This weekend saw dozens of hackers converge on the Mendeley offices in New York and London for a weekend of fun, games, and changing how research is done. Hack4Knowledge arose from internal Mendeley hackdays, where our developers are released from the tyranny of Trac tickets and given free rein to build whatever crazy idea comes to mind. Some of our best ideas have come out of these events, so it only made sense to open our doors and invite in the broader developer community. On Saturday the 11th, the offices in London and New York were opened; food, beer, and entertainment were secured; and a few dozen hackers sat down for a weekend of code and camaraderie. There were 10 teams that presented their work at the end of the weekend. Some of the projects are live and linked so you can check them out, for the others I’ve included screenshots or links to the code repository.
Ronn Tan & Jun Chen built a search app called the Mendelizer.
Carles Pina made a Twistori-inspired screensaver showing API query results for papers in your library, trending tags, and readership.
Mike Cavaliere built a visual search interface to Mendeley.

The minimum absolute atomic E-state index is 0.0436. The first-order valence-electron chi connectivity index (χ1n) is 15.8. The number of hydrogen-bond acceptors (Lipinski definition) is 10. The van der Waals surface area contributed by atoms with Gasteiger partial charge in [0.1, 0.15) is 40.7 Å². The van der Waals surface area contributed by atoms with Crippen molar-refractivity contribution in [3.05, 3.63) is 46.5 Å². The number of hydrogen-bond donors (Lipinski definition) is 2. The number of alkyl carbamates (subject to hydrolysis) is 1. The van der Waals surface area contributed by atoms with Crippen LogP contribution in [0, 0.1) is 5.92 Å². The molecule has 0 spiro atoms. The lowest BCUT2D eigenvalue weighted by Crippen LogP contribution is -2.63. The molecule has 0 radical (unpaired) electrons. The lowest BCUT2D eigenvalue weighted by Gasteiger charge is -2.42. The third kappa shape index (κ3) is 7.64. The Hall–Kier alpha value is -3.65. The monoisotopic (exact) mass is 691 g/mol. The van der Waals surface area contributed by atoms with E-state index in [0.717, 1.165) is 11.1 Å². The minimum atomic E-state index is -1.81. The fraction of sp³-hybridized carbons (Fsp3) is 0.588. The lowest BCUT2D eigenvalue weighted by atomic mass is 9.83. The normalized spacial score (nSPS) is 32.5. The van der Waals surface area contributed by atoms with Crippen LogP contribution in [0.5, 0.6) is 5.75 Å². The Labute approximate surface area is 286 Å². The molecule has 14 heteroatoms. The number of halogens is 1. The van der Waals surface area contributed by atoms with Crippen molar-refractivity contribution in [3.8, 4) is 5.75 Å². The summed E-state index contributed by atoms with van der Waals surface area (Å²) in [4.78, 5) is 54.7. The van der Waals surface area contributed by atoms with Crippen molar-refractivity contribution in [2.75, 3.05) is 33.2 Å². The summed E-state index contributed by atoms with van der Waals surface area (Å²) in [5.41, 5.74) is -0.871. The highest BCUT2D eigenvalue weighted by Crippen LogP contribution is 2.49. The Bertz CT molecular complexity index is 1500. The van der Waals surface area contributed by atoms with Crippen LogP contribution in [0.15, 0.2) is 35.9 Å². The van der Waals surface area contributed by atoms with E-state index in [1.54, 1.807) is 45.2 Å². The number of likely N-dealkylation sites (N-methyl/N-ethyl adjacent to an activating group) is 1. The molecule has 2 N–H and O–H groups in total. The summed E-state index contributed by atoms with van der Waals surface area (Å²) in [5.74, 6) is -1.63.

Bruno Vellutini built an app called “Living Bibliography” (github), which queries Mendeley for a specific taxon name and displays a list of references, aggregating references around species.
Rod Page built a prototype of a novel interface to your Mendeley library, showing you your entire library on one page, with thumbnails and overlaid paper readership data.
Steve Ridout built a service to help you edit CSL by rendering CSL live as you edit it.
Rob Knight showed a demo of enriching a wiki using Mendeley’s data.
Just click the link, a screenshot doesn’t do it justice.
Nicolas Esteves showed the possibilities available with an extensible plugin architecture for Mendeley Desktop.
Radek Maciaszek worked on analyzing Wikipedia traffic data and he created a Mendeley widget which shows papers related to the current Wikipedia trending topics.
Jason Hoyt created a Chrome extension that shows research related to the page you’re browsing. Seyi Ogunyemi, a CS MSc at University of Queen Mary, later contributed to that Chrome extension. Here’s an interview with Jason about the extension:
Congratulations to everyone who participated. If I’ve left anyone out (and I know I missed some interesting work by some of the London folks), please email me and include a screenshot or link: william [dot] gunn [at] mendeley [dot] com